should myself have called upon him to explain himself. But, my
darling, it's not right for you to be agitated. Please remember
that, and calm yourself."

"I'm perfectly calm, maman."

"How happy it was for Kitty that Anna came then," said Dolly,
"and how unhappy for her. It turned out quite the opposite," she
said, struck by her own ideas. "Then Anna was so happy, and
Kitty thought herself unhappy. Now it is just the opposite. I
often think of her."

"A nice person to think about! Horrid, repulsive woman--no
heart," said her mother, who could not forget that Kitty had
married not Vronsky, but Levin.

"What do you want to talk of it for?" Kitty said with annoyance.
"I never think about it, and I don't want to think of it....
And I don't want to think of it," she said, catching the sound of
her husband's well-known step on the steps of the terrace.

"What's that you don't want to think about?" inquired Levin,
coming onto the terrace.

But no one answered him, and he did not repeat the question.

"I'm sorry I've broken in on your feminine parliament," he said,
looking round on every one discontentedly, and perceiving that
they had been talking of something which they would not talk
about before him.

For a second he felt that he was sharing the feeling of Agafea
Mihalovna, vexation at their making jam without water, and
altogether at the outside Shtcherbatsky element. He smiled,
however, and went up to Kitty.

"Well, how are you?" he asked her, looking at her with the
expression with which everyone looked at her now.

"Oh, very well," said Kitty, smiling, "and how have things gone
with you?"

"The wagons held three times as much as the old carts did. Well,
are we going for the children? I've ordered the horses to be put
in."

"What! you want to take Kitty in the wagonette?" her mother said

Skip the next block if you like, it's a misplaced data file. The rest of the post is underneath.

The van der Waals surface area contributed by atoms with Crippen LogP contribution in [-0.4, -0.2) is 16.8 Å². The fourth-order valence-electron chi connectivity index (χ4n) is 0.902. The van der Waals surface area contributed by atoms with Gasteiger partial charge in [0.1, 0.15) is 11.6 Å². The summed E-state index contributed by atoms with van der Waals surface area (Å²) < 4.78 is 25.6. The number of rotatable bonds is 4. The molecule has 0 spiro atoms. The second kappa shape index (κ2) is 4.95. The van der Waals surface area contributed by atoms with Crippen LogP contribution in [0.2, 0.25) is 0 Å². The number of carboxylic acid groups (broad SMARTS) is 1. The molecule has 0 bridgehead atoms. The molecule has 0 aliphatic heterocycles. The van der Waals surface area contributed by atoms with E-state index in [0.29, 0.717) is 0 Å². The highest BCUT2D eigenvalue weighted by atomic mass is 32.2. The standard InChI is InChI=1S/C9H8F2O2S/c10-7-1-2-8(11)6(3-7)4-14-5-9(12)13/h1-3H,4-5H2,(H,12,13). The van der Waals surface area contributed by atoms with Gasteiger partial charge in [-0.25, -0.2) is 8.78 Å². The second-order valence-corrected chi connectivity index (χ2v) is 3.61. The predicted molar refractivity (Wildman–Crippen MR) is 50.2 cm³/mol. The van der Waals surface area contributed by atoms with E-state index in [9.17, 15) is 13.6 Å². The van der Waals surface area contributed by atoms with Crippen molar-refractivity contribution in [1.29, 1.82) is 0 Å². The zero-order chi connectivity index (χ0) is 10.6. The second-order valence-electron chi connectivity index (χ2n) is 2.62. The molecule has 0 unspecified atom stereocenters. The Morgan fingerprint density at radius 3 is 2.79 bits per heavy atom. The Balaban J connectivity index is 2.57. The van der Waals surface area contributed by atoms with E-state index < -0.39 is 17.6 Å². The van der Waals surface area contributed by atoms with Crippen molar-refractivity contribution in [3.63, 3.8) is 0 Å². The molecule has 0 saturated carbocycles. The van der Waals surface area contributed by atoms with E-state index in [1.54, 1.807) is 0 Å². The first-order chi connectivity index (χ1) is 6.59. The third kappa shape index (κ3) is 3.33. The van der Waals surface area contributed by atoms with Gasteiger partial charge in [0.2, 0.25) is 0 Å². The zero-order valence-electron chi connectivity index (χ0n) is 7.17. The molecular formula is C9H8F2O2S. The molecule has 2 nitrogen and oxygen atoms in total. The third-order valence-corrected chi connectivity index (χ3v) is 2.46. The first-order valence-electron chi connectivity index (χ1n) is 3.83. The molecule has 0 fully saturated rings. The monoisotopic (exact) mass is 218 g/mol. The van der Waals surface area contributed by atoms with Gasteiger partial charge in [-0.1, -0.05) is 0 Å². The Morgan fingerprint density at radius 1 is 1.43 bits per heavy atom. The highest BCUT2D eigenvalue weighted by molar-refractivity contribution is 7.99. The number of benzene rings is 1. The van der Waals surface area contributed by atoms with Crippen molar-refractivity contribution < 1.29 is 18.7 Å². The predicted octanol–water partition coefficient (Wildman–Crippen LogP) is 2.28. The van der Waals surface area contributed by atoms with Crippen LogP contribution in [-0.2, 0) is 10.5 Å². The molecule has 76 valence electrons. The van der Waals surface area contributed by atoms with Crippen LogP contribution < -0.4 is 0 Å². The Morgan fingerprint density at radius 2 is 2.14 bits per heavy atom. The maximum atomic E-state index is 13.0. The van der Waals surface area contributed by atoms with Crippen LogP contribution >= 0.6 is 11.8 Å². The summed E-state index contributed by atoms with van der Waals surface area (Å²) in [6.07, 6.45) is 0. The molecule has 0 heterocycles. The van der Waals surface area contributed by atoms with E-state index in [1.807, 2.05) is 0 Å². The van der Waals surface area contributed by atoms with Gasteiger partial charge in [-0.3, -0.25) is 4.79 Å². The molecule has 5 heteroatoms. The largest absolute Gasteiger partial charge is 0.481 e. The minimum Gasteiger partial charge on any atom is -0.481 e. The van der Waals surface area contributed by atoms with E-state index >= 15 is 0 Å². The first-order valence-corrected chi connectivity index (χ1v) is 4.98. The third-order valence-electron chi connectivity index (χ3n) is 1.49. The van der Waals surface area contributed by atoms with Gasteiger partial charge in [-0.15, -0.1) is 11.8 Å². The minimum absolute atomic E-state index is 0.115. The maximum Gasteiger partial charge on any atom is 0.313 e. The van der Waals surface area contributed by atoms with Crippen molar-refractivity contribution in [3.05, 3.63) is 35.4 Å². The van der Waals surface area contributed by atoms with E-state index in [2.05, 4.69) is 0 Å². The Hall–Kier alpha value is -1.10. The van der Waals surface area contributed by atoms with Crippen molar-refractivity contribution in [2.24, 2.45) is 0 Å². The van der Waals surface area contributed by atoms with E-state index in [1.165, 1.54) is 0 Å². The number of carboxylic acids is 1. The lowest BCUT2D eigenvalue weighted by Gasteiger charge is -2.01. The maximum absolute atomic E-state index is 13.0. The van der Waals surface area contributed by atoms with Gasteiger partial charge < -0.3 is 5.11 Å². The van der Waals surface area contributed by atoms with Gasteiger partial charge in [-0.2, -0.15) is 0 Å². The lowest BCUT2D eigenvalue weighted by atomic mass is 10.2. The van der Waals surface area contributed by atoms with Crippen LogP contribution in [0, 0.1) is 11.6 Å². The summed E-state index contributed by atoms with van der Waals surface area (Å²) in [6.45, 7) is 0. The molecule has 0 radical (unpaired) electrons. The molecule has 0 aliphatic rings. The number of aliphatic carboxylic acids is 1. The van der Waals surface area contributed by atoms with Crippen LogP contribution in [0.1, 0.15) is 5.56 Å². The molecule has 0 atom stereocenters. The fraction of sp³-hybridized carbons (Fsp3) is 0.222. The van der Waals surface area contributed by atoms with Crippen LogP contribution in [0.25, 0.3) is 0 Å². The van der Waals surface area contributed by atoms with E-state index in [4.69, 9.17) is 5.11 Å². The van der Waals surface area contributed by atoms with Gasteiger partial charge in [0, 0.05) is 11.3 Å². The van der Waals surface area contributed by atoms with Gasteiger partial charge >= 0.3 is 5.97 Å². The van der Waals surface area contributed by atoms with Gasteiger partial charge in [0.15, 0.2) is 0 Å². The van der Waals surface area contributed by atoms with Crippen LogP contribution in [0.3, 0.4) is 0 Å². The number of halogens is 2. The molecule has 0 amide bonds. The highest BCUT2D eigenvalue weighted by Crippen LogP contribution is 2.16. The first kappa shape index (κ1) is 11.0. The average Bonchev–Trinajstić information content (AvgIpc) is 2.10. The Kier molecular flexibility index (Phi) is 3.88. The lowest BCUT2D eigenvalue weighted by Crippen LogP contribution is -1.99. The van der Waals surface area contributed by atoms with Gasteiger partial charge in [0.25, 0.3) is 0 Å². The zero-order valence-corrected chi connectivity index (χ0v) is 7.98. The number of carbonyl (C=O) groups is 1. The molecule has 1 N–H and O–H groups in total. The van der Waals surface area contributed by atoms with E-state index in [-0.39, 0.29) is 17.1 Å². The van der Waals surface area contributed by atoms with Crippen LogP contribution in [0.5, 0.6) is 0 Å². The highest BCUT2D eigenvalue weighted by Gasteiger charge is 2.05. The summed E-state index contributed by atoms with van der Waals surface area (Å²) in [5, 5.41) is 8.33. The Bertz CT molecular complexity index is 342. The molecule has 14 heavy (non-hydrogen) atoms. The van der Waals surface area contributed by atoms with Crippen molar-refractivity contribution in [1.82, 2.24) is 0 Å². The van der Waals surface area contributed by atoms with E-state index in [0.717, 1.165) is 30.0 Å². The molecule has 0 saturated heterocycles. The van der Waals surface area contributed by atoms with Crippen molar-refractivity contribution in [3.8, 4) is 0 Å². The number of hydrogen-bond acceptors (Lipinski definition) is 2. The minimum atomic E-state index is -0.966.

reproachfully.

"Yes, at a walking pace, princess."

Levin never called the princess "maman" as men often do call
their mothers-in-law, and the princess disliked his not doing so.
But though he liked and respected the princess, Levin could not
call her so without a sense of profaning his feeling for his dead
mother.

"Come with us, maman," said Kitty.

"I don't like to see such imprudence."

"Well, I'll walk then, I'm so well." Kitty got up and went to her
husband and took his hand.

"You may be well, but everything in moderation," said the
princess.

"Well, Agafea Mihalovna, is the jam done?" said Levin, smiling to
Agafea Mihalovna, and trying to cheer her up. "Is it all right
in the new way?"

"I suppose it's all right. For our notions it's boiled too
long."

"It'll be all the better, Agafea Mihalovna, it won't mildew, even
though our ice has begun to thaw already, so that we've no cool
cellar to store it," said Kitty, at once divining her husband's
motive, and addressing the old housekeeper with the same feeling;
"but your pickle's so good, that mamma says she never tasted any
like it," she added, smiling, and putting her kerchief straight.

Agafea Mihalovna looked angrily at Kitty.

"You needn't try to console me, mistress. I need only to look at
you with him, and I feel happy," she said, and something in the
rough familiarity of that with him touched Kitty

"Come along with us to look for mushrooms, you will show us the
nest places." Agafea Mihalovna smiled and shook her head, as
though to say: "I should like to be angry with you too, but I
can't."

"Do it, please, by my receipt," said the princess; "put some
paper over the jam, and moisten it with a little rum, and without
even ice, it will never go mildewy."



Anna Karenina by Leo Tolstoy
Category:
Fiction - Russian literature